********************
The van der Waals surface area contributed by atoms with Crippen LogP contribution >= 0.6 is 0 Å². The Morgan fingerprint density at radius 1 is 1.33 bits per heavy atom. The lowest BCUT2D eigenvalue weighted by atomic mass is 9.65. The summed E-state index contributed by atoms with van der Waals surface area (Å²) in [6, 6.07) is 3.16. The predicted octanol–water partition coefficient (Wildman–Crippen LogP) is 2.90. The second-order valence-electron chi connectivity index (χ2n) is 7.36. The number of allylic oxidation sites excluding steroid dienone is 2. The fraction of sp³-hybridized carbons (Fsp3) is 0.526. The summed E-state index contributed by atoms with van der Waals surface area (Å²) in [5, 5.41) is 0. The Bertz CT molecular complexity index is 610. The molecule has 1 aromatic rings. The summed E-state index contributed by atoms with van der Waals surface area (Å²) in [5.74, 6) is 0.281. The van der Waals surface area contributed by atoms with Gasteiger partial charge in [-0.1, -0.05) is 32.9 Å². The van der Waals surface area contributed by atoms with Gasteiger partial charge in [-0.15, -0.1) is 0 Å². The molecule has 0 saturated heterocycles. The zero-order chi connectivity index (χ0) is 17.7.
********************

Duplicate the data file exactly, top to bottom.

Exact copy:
The van der Waals surface area contributed by atoms with Crippen LogP contribution >= 0.6 is 0 Å². The Morgan fingerprint density at radius 1 is 1.33 bits per heavy atom. The lowest BCUT2D eigenvalue weighted by atomic mass is 9.65. The summed E-state index contributed by atoms with van der Waals surface area (Å²) in [6, 6.07) is 3.16. The predicted octanol–water partition coefficient (Wildman–Crippen LogP) is 2.90. The second-order valence-electron chi connectivity index (χ2n) is 7.36. The number of allylic oxidation sites excluding steroid dienone is 2. The fraction of sp³-hybridized carbons (Fsp3) is 0.526. The summed E-state index contributed by atoms with van der Waals surface area (Å²) in [5, 5.41) is 0. The Bertz CT molecular complexity index is 610. The molecule has 1 aromatic rings. The summed E-state index contributed by atoms with van der Waals surface area (Å²) in [5.74, 6) is 0.281. The van der Waals surface area contributed by atoms with Gasteiger partial charge in [-0.1, -0.05) is 32.9 Å². The van der Waals surface area contributed by atoms with Gasteiger partial charge in [-0.15, -0.1) is 0 Å². The molecule has 0 saturated heterocycles. The zero-order chi connectivity index (χ0) is 17.7.